The answer to this question in week 8 was probably much different than the answer heading into the final week of the 2020 season.
There is no doubting Big Ben’s experience and his accomplishments over the course of his career.
However, his recent play has brought to light some doubts about the 38-year-old veteran’s physical abilities — particularly his arm strength.
Ben Roethlisberger on throws 10+ yards vs. Bengals:
▪️ 1 TD
▪️ 1 INT pic.twitter.com/vcFZswvrX8
— PFF (@PFF) December 22, 2020
Through the first ten weeks of the season, Big Ben was completing 66% of his passes, threw 22 touchdowns compared to only 4 interceptions, and averaged 6.79 yards per passing attempt.
More importantly, the Steelers were 9-0 over this stretch.
Since week 11, he is completing passes at a lower rate (64%), turning the ball over at a higher rate (6 interceptions and 1 lost fumble), and has struggled to push the ball down the field averaging fewer yards per attempt (5.61).
The Steelers are 3-3 over this six game stretch leading many to believe that Roethlisberger’s decline in production is to blame.
If the franchise does believe it is time to move on from the Hall of Fame quarterback after this season, there is a former MVP candidate who may be on the market: Carson Wentz.
Unlike the elder Roethlisberger, Wentz’s physical tools cannot be questioned as his arm strength and mobility are near the top of the league among quarterbacks.
It is his decision making ability that has come into question as of late.
So should the Steelers trade for the young, gifted QB?
When comparing the two quarterbacks’ physical abilities, it seems like a no-brainer, but like everything else in life, it is much more complicated.
A trade for Carson Wentz would be a logistical nightmare when it comes to navigating Roethlisberger’s and Wentz’s contract.
Big Ben is signed through the 2021 season and is set to make another $34 million. Wentz is signed through 2024 and prepped to bring in $32 million a year.
Letting Roethlisberger go would cost the Steelers just over $22 million in dead cap space.
A Wentz-less Eagles roster in 2021 would cost the team over $59 million in dead money.
It is hard to imagine them taking that much of a financial hit to get rid of a quarterback who has won them two Super Bowls and just led them to an AFC North title only to add another QB who is just as expensive — not to mention what they would have to give up to get him.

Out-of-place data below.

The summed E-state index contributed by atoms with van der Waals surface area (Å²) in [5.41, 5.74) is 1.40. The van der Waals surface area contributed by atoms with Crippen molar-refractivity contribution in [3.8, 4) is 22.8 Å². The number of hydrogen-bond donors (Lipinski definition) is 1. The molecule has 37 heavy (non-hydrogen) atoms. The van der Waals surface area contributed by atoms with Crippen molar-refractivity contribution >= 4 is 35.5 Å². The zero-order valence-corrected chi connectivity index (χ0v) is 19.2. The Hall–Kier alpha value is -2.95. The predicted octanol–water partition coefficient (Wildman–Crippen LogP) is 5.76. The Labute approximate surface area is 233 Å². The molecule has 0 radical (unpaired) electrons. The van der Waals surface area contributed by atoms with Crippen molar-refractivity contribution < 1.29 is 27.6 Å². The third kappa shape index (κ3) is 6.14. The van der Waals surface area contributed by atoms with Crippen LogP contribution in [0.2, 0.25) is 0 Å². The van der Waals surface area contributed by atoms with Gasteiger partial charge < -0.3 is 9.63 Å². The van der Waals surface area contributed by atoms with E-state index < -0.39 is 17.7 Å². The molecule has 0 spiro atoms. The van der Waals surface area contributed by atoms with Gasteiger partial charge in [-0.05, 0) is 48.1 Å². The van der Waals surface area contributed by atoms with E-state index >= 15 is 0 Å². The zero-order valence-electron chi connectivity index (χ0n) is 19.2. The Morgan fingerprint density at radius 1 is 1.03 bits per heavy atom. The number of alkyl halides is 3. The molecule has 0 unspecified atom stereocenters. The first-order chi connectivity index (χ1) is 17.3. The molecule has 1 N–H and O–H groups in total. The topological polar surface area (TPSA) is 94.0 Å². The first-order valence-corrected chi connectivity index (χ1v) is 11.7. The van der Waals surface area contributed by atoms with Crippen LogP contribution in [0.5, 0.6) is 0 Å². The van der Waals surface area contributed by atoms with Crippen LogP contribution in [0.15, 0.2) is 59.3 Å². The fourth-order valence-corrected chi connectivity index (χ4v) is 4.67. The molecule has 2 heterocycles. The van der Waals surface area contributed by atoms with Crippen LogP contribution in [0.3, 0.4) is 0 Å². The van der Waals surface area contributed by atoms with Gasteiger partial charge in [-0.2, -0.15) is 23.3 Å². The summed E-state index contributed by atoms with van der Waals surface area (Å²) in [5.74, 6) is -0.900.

It is also difficult to see another team willing to trade for the aging signal caller and taking on his contract.
The Steelers finally have a more functional locker room now that Le’veon Bell and Antonio Brown are no longer with the team.
Does Mike Tomlin really want to create more drama in the locker room by letting the team’s backbone walk away?
Steelers’ QB Ben Roethlisberger, who leads Pittsburgh into Cincinnati tonight for Monday Night Football, intends to return next year for his 18th season, per sources.https://t.co/zM748O6w6G
— Adam Schefter (@AdamSchefter) December 21, 2020
Or worse, would he really want to create a quarterback controversy between two guys who have both been franchise quarterbacks?
This is not the same as when the Steelers brought in Michael Vick to backup Roethlisberger in 2015.
Vick, a former franchise quarterback who signed one of the richest contracts in NFL history with the Falcons, was at the end of his career and did not pose a threat to Big Ben’s job.
Wentz is, we think, still a rising prospect who has proven capable of carrying a franchise.
Not only would he be seen as the heir apparent to Roethlisberger, but he would be capable of competing for the starting job next season.
That is certain to cause some tension in the locker room.
A more team-friendly way to tackle the quarterback position for the offseason might be via the draft.
There are up to six college quarterbacks in this year’s draft that evaluators have deemed worthy of a first or second round pick.
It would certainly make more sense financially to draft an up-and-coming prospect and let him sit for a year as Big Ben finishes out his contract.
That would allow the team to have their quarterback for the now and the future on their roster while not taking any cap hits.
It is difficult to see Roethlisberger playing after next season, so the Steelers would have at least three more years of their 2021 draft pick on a rookie deal.
If the team doesn’t fall in love with one of the draft prospects, there are other quarterbacks out there who would be much cheaper and more willing to sit behind Ben for another year.
Not Worth the Headache
At the end of the day, the Steelers would have to put all of their eggs in one basket in order to acquire Carson Wentz, and the cons seem to outweigh the pros.
In order to make this deal worth it, Mike Tomlin and General Manager Kevin Colbert would have to be certain that Wentz can win them multiple Super Bowls over the next 8-10 years.
He is worth the investment for several other teams in need of a quarterback, but with their current situation, I am not sure the Steelers are one of those teams.